Shortly after the recession, traditional lending institutions were condemned for their lenient lending practices. In fact, many would go as far as accusing ill-warranted home loans of initiating the downturn. Simply put, too many borrowers were approved for mortgages that they weren’t financially equipped to handle. As a result, banks tightened lending practices and increased requirements. For the time being, it appears to have helped.
The economy has demonstrated a propensity for expansion and the housing market is heading in the right direction. However, in a move to capture more buyers, banks have begun to lower down payment requirements once again. First time homebuyers, in particular, will find the move encouraging, as many borrowers have been neglected for the better part of a decade.
“It’s one of the things that’s inhibiting first-time homebuyers,” said Rob Chrane, president of Down Payment Resource. “There are a lot more people who can qualify for a home that don’t realize that they can.”
In fostering a better environment for first-time buyers, the Federal Housing Administration (FHA) has made moves of their own. Most recently, the FHA cut the amount of mortgage insurance owed on homes with smaller down payments. The plan to reduce mortgage insurance premiums by as much as a half of a percentage point went into effect earlier this year. In fact, once at 1.35%, mortgage insurance premiums are now a modest 0.85 percent.
The move is expected to lower the average homeowners’ annual payments by as much as $900. Perhaps even more importantly, the National Association of Realtors (NAR) believes that the move will directly introduce up to 140,000 new buyers to the market.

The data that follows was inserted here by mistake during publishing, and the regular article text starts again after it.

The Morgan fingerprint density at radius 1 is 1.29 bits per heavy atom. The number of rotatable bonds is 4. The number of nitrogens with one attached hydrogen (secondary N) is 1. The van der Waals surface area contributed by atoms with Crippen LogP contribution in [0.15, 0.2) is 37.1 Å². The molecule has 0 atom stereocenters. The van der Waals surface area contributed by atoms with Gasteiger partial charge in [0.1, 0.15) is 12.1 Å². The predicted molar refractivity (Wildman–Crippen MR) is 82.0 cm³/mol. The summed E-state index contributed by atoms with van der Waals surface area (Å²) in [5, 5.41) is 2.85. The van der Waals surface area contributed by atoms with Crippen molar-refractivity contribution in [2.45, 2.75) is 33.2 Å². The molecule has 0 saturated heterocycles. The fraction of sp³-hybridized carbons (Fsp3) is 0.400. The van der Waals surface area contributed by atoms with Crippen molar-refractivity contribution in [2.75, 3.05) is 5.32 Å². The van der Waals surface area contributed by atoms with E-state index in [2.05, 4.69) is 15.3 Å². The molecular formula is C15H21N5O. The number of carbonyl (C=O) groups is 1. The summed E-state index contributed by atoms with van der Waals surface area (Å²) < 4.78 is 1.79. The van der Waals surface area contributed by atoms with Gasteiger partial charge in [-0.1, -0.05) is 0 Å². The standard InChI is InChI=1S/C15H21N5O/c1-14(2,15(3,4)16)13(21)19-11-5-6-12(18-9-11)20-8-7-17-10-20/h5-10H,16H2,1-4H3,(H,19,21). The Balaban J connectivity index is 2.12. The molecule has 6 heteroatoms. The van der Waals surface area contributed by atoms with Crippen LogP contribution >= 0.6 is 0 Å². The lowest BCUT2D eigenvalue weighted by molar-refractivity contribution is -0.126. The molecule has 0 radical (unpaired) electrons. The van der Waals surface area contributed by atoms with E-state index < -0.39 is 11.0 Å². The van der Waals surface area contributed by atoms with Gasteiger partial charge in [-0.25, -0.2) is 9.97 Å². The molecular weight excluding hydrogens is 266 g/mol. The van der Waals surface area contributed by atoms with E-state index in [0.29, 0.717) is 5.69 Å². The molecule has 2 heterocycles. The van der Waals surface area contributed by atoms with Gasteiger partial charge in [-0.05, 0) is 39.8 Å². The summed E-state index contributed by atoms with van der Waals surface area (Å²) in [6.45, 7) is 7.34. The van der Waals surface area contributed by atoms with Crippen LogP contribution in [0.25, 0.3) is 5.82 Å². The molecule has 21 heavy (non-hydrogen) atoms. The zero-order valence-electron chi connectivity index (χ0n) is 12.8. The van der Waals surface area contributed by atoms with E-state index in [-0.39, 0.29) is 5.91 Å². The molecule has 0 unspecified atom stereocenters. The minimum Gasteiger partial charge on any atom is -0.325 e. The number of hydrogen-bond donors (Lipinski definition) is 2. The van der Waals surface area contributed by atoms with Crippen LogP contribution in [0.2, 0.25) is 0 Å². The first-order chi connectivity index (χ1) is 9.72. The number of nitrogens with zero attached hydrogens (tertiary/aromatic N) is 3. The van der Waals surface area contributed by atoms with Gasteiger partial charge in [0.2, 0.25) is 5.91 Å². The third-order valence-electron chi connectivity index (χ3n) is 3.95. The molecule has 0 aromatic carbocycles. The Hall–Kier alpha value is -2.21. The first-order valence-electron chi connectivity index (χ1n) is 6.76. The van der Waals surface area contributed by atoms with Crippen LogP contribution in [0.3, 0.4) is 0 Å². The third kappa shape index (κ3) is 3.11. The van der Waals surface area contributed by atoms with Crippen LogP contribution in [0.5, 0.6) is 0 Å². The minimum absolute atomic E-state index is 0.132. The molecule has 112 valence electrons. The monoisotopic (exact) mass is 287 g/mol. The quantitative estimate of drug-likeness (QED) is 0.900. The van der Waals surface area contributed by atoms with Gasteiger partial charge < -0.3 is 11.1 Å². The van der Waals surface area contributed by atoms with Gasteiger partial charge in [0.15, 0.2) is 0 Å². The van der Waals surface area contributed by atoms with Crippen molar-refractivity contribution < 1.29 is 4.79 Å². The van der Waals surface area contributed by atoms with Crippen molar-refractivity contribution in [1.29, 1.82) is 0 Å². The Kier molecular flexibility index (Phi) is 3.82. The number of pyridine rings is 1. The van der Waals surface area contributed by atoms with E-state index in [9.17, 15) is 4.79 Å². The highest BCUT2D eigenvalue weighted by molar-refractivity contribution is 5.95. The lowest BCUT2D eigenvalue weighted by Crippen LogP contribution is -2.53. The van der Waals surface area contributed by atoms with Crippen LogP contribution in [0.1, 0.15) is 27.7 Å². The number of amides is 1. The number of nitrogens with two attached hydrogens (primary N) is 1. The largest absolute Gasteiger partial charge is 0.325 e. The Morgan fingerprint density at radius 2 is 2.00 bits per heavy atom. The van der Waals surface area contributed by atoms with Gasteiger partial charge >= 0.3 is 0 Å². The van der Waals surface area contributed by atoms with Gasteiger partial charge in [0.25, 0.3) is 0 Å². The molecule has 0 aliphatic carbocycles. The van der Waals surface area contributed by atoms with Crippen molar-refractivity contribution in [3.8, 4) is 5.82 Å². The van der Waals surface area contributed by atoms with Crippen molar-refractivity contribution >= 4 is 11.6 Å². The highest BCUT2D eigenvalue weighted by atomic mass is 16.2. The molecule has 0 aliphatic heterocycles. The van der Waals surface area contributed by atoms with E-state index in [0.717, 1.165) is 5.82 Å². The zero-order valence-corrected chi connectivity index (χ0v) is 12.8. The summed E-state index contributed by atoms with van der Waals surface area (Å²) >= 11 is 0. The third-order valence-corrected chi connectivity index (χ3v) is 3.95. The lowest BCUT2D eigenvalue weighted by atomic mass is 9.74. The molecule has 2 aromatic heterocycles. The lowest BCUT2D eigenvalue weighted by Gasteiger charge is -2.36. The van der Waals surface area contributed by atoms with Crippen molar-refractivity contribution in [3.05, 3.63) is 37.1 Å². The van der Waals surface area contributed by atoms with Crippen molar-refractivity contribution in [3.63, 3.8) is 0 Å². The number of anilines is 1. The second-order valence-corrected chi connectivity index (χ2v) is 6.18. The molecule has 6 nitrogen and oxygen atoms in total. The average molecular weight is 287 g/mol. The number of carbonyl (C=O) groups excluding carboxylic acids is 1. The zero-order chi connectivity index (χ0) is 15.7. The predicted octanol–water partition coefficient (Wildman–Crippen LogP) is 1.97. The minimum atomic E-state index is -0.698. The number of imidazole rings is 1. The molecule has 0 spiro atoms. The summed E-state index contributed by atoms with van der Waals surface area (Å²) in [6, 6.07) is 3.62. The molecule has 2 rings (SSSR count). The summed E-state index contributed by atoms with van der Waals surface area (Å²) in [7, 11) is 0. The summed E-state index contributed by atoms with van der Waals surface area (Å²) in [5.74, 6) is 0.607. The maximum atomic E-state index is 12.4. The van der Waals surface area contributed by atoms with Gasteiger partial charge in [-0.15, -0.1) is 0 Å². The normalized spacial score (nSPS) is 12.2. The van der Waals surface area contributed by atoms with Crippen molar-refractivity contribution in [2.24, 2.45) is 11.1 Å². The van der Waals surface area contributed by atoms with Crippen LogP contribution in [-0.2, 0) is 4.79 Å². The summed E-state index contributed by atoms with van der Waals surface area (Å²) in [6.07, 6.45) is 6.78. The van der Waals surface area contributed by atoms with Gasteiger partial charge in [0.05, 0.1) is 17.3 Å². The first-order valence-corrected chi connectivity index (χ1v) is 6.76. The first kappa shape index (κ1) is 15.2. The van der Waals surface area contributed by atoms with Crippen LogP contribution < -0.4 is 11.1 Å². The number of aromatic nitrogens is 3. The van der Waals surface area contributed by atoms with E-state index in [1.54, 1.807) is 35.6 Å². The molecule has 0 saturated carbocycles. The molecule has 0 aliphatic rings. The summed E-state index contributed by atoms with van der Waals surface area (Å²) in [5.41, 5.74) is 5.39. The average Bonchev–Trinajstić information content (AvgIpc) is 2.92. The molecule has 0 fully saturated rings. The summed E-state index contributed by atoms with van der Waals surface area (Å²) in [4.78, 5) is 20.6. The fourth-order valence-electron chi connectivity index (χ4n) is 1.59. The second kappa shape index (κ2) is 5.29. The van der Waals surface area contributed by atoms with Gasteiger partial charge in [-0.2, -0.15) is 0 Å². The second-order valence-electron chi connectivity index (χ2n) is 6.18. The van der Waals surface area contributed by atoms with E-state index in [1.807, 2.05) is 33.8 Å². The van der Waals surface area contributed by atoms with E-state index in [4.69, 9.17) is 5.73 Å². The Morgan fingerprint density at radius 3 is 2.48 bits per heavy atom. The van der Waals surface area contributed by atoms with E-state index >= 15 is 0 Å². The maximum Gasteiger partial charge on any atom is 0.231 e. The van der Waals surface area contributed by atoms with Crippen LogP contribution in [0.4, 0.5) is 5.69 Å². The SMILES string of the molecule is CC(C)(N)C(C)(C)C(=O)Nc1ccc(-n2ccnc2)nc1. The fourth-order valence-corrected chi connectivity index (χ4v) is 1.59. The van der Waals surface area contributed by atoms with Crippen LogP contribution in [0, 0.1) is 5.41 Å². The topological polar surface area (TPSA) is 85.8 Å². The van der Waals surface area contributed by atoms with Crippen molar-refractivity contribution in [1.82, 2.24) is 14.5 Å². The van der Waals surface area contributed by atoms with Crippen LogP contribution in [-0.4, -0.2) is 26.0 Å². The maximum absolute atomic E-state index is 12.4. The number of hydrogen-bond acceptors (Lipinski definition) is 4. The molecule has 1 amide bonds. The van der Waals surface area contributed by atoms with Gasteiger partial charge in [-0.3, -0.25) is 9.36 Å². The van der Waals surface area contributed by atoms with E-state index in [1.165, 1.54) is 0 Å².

Seeing the need to increase Millennial participation within the housing market, government agencies have tried to ease the process of homeownership. In addition to lower insurance premiums, both Fannie Mae and Freddie Mac announced that they have begun backing loans with down payments as low as three percent. The previous minimum was 5%, meaning prospective buyers will not only be able to put less down, but also pay less on mortgage insurance premiums. Of course, the two mortgage giants will require mortgage insurance on those loans with a down payment smaller than 20 percent.
If this wasn’t enough already, first-time buyers will be happy to hear that underwritings are beginning to ease. Of course, this has drawn criticism, as similar actions in the past may be to blame for the recession. However, lending institutions have surely learned from past transgressions. Qualified mortgage loans and more diligent underwritings are already in place.
Recent moves to spur housing activity in first-time buyers may explain the rise in pending home sales. That said, January witnessed the most pending home sales since August 2013. According to the National Association of Realtors (NAR), the pending home sales index increased 1.7% from December to January. The increase placed pending home sales 8.4% higher than it was at the same time last year.
“Contract activity is convincingly up compared to a year ago despite comparable inventory levels,” said the association’s chief economist Lawrence Yun in a release. “The difference this year is the positive factors supporting stronger sales, such as slightly improving credit conditions, more jobs and slower price growth.”
Actual applications, on the other hand, have seen less activity in 2015. Despite historically low interest rates, mortgage applications remain weak. It would appear as if inventory levels and credit standards are still an obstacle for many. Inventory levels, or lack there of, are continuing to drive up prices again.
“The pace will greatly depend on how much upward pressure the impact of low inventory will have on home prices. Appreciation anywhere near double digits isn’t healthy or sustainable in the current economic environment,” admitted Yun.